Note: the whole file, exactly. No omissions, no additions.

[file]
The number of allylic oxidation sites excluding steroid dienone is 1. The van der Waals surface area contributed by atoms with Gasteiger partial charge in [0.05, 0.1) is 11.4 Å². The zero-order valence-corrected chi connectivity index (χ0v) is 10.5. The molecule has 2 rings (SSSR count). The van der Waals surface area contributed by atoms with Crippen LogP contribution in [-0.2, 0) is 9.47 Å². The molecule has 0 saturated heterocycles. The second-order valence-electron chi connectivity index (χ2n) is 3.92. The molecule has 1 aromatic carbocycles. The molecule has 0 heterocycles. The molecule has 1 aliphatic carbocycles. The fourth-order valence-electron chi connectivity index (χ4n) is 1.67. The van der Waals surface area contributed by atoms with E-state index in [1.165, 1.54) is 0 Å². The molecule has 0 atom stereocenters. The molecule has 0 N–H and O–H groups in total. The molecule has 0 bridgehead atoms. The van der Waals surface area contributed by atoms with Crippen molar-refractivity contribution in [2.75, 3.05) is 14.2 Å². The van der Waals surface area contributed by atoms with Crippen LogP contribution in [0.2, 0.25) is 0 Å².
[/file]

The number of allylic oxidation sites excluding steroid dienone is 1. The van der Waals surface area contributed by atoms with Gasteiger partial charge in [0.05, 0.1) is 11.4 Å². The zero-order valence-corrected chi connectivity index (χ0v) is 10.5. The molecule has 2 rings (SSSR count). The van der Waals surface area contributed by atoms with Crippen LogP contribution in [-0.2, 0) is 9.47 Å². The molecule has 0 saturated heterocycles. The second-order valence-electron chi connectivity index (χ2n) is 3.92. The molecule has 1 aromatic carbocycles. The molecule has 0 heterocycles. The molecule has 1 aliphatic carbocycles. The fourth-order valence-electron chi connectivity index (χ4n) is 1.67. The van der Waals surface area contributed by atoms with E-state index in [1.165, 1.54) is 0 Å². The molecule has 0 atom stereocenters. The molecule has 0 N–H and O–H groups in total. The molecule has 0 bridgehead atoms. The van der Waals surface area contributed by atoms with Crippen molar-refractivity contribution in [2.75, 3.05) is 14.2 Å². The van der Waals surface area contributed by atoms with Crippen LogP contribution in [0.2, 0.25) is 0 Å².